Also, I would like to learn how to use ZMODEM (and other protocols) to
transfer files again.  I haven't used it since my BBS days.

^ All of this kind of knowledge needs to be documented thoroughly.
Hardware specifications need to be made clear too.  Preferably all open
source.  I'm keen to do this (but first is getting my web site and CMS
set up).  Knowing how to quickly set up such a communications link can
rescue an emergency scenario.

But the primary use case now is to be able to directly interface between
a laptop computer (running OpenBSD) and an out of band management
interface on a server (BMC/IPMI).

Andrew
--
OpenPGP key: EB28 0338 28B7 19DA DAB0  B193 D21D 996E 883B E5B9

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Re: Oddity re. order of ifconfig commands

chohag
In reply to this post by Andrew Luke Nesbit-2
U'll Be King of the Stars writes:
> On 14/07/2019 10:35, [hidden email] wrote:
> > I also string a cable between their ethernet ports for maximum speed which I bring up
>  manually at each and because I'm too lazy to automate it, that's 10.100.200.2/24 on li
> nux and 10.200.200.1/24 on openbsd.
>
> Is there documentation that explains how to configure this kind of
> point-to-point Ethernet connection, and associated routing tables, on
> OpenBSD?

There's nothing to it really.

If there are no other network connections up (ignoring lo0) then doing this on one machine:

  # ifconfig re0 up a.b.c.1/24

and this on another:

  # ifconfig re0 up a.b.c.2/24

Will, if they are on the same ethernet segment (as, for example, when they're both connected to the same switch or directly with a crossover cable*), and considering any firewalls present en route, allow them to communicate with one another on the configured address.

Of course each re0 should be changed to the appropriate device name on the machine, and a, b and c must be chosen so as not to conflict with any other address that may be present on existing network devices (or networks they route to, such as the internet).

Matthew

[*] Or, if you have a machine made after the stone age with autosensing ethernet hardware, any cable.

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Re: Oddity re. order of ifconfig commands

chohag
In reply to this post by Roderick
Roderick writes:
>
> On Sun, 14 Jul 2019, [hidden email] wrote:
>
> > I also string a cable between their ethernet ports for maximum speed
>
> Was it a crossover cable?

I have no idea how long it's been since I had to care.

I *did* mention that the physical setup already worked and was subsequently made to work. There is zero chance of hardware being at issue (almost -ed).

> > drogo# pkill -f re0
>
> Do you have somewhere a program called re0 running?!

43832 dhclient: re0
76984 dhclient: re0 [priv]

> > drogo# ifconfig re0 10.100.200.1/24
>
> Why the name of a whole net for just an address of an interface?

I don't know what this means. How else should I give an ethernet device which otherwise has no network configured at all a full address?

Todd C. Miller writes:
> On Sun, 14 Jul 2019 12:35:32 +0300, [hidden email] wrote:
> > drogo# pkill -f re0
>
> I'm assuming this is to kill off any dhclient for re0?

Indeed. It's a laptop so it's sanest to have all devices try dhcp so I can usually just plug in and have things work. The 3-odd seconds extra boot time is irrelevant.

> > drogo# ifconfig re0 10.100.200.1/24 # oops forgot up
> > drogo# ping 10.100.200.2
> > PING 10.100.200.2 (10.100.200.2): 56 data bytes
> > ping: sendmsg: Host is down
> > ping: wrote 10.100.200.2 64 chars, ret=-1
>
> I'm not sure what you are tying to do here.  You haven't configured
> re0 with an IP address.  I suspect you really wanted to run "dhclient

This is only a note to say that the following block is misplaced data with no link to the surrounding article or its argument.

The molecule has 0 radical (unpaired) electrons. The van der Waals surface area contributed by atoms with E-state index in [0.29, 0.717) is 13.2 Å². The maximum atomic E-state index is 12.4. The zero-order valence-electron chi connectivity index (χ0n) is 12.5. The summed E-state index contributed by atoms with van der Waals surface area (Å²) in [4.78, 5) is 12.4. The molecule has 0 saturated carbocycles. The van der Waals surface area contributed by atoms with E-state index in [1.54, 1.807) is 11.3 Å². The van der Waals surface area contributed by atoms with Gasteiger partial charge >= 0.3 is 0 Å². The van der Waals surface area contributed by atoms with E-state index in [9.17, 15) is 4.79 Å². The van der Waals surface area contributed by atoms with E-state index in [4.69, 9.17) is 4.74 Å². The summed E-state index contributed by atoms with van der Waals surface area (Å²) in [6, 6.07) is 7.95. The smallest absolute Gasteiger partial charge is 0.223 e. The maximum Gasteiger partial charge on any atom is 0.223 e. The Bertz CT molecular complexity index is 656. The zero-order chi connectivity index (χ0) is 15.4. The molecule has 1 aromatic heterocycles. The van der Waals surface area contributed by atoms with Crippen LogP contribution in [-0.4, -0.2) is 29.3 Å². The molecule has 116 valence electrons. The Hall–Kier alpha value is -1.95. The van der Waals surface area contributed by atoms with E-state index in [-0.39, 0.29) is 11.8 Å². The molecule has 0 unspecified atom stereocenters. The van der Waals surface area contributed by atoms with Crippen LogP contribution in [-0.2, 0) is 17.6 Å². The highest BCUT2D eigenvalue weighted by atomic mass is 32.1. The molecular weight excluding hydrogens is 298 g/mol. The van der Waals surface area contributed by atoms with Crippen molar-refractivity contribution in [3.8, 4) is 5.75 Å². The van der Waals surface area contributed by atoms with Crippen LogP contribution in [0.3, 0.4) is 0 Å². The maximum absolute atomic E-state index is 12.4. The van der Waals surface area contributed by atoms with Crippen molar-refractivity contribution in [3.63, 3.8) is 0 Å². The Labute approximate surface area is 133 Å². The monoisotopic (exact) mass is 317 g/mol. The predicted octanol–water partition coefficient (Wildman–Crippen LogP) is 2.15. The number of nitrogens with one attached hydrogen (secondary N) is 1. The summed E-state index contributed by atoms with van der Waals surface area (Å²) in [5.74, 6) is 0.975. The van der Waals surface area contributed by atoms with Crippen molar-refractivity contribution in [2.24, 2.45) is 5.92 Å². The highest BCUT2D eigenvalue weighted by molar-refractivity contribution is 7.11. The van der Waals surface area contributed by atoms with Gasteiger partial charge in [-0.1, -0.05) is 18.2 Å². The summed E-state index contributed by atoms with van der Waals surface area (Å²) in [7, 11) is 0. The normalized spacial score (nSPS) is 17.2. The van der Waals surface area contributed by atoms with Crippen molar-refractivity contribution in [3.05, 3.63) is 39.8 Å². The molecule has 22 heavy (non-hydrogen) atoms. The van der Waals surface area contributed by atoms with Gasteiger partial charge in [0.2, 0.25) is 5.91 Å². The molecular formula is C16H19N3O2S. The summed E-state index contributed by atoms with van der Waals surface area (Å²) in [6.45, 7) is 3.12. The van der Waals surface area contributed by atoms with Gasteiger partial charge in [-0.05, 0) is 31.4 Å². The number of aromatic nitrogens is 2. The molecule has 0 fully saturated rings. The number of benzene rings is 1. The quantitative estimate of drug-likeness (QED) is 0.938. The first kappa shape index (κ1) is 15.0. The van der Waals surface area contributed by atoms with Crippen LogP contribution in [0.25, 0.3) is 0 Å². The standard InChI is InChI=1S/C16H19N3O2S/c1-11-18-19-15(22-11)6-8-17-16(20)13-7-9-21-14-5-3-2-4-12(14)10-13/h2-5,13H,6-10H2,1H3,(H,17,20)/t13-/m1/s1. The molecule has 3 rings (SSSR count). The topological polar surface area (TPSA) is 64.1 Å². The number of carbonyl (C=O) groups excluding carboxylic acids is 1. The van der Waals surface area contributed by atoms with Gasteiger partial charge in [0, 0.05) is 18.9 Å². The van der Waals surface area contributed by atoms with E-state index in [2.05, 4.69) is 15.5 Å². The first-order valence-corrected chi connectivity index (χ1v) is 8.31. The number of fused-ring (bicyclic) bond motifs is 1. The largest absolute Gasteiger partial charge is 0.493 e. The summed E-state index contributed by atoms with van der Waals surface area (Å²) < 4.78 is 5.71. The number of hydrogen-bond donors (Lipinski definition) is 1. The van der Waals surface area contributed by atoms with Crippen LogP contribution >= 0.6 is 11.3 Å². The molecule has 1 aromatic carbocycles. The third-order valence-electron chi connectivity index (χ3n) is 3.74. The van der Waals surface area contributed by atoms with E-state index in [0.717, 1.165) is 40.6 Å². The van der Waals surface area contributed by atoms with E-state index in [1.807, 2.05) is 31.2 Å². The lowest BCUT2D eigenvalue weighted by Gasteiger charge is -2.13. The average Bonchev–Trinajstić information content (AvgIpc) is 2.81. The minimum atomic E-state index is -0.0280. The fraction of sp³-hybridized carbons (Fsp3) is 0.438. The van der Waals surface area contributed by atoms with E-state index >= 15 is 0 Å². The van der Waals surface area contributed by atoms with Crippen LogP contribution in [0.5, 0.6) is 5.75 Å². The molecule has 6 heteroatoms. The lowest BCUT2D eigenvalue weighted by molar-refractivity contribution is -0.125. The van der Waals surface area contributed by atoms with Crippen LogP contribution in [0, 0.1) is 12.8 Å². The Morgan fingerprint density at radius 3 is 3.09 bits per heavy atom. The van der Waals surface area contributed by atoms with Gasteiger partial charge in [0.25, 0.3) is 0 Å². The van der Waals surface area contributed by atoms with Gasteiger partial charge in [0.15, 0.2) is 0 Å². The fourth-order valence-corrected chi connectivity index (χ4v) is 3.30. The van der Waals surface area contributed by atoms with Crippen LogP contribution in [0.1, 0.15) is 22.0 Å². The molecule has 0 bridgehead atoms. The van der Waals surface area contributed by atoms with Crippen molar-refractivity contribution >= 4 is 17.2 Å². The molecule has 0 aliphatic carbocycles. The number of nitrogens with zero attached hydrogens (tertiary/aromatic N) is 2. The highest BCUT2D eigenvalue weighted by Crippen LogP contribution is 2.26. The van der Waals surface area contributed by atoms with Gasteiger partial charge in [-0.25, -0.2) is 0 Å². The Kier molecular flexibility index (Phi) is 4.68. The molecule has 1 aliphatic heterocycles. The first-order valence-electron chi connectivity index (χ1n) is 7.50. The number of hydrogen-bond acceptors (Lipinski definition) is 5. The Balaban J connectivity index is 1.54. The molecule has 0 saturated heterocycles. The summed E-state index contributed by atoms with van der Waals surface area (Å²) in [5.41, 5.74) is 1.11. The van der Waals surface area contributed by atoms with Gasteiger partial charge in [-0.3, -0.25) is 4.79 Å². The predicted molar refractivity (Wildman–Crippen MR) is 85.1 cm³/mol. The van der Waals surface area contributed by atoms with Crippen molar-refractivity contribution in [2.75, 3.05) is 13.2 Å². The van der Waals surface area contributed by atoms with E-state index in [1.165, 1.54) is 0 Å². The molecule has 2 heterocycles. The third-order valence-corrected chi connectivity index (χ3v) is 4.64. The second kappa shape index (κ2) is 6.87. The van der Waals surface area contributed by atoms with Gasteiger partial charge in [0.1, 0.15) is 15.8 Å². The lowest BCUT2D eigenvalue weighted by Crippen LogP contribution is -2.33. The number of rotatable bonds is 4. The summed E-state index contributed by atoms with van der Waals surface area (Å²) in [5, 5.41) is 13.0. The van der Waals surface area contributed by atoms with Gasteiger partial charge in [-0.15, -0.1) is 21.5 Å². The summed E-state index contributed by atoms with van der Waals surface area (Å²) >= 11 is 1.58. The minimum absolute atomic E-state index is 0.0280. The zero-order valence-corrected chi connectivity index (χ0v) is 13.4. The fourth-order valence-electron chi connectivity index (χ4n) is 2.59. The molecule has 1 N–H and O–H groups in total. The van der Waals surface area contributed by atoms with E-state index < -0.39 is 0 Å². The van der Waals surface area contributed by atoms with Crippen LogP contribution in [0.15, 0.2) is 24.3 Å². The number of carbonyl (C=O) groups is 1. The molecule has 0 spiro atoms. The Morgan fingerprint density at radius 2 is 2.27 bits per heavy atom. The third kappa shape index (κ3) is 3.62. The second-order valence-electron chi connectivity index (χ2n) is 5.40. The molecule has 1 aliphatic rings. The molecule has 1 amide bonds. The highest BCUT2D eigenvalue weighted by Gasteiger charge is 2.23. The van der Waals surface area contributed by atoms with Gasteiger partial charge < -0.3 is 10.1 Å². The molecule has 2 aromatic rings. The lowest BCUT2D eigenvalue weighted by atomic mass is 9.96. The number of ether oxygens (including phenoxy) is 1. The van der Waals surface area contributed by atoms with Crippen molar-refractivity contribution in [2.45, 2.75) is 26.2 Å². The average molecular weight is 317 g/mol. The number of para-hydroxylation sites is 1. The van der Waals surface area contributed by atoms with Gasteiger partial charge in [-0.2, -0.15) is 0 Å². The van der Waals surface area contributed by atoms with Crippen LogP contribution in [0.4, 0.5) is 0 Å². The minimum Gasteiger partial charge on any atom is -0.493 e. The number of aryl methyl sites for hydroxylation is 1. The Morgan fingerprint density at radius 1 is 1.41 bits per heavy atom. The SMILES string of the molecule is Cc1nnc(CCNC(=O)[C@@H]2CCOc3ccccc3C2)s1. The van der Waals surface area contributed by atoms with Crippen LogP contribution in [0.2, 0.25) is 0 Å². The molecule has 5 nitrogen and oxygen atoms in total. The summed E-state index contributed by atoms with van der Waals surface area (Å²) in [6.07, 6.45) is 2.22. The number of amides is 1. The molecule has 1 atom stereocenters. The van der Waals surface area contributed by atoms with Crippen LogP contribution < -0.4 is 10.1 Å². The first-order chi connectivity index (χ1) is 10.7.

> re0" instead.

The problem is that the line should have included 'up', as it did later on when the correct process was followed start to finish.

I don't know what you mean by "haven't configured re0 with an IP address". What else is 10.100.200.1/24?

Why does the absense of up in that command screw up that attempt and subsequent attempts (see my original post for the full transcript), and is there a less crude recovery mechanism than sh /etc/netstart?

Matthew

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Re: Oddity re. order of ifconfig commands

Stuart Henderson
On 2019-07-14, [hidden email] <[hidden email]> wrote:
> Roderick writes:
>>
>> On Sun, 14 Jul 2019, [hidden email] wrote:
>>
>> > I also string a cable between their ethernet ports for maximum speed
>>
>> Was it a crossover cable?
>
> I have no idea how long it's been since I had to care.

Oh you do have to care - a typical crossover cable often won't work for
gigabit interfaces :)

>> > drogo# ifconfig re0 10.100.200.1/24 # oops forgot up

"up" is done implicitly when setting an address. (there has been some suggestion
of changing that, there are some situations where you want to do things between
setting the address and bringing it up, but it hasn't happened yet).

>> > drogo# ping 10.100.200.2
>> > PING 10.100.200.2 (10.100.200.2): 56 data bytes
>> > ping: sendmsg: Host is down
>> > ping: wrote 10.100.200.2 64 chars, ret=-1
>>
>> I'm not sure what you are tying to do here.  You haven't configured
>> re0 with an IP address.  I suspect you really wanted to run "dhclient
>> re0" instead.
>
> The problem is that the line should have included 'up', as it did later on when the correct process was followed start to finish.
>
> I don't know what you mean by "haven't configured re0 with an IP address". What else is 10.100.200.1/24?
>
> Why does the absense of up in that command screw up that attempt and subsequent attempts (see my original post for the full transcript), and is there a less crude recovery mechanism than sh /etc/netstart?

No idea what is going on but I don't expect (and don't see) a difference between
using "up" or not when configuring an address, I manually configure addresses on
ethernet interfaces and vlans quite often and don't see any problems.


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Re: Oddity re. order of ifconfig commands

Roderick
In reply to this post by chohag

On Sun, 14 Jul 2019, [hidden email] wrote:

> I don't know what you mean by "haven't configured re0 with an IP address".
> What else is 10.100.200.1/24?

A subnet. But it seems to be a valid way of doing:

ifconfig re0 inet 10.100.200.1 netmask 255.255.255.0

That is new to me. Perhaps lays the problem in your previous configuration
of re0?

Rod.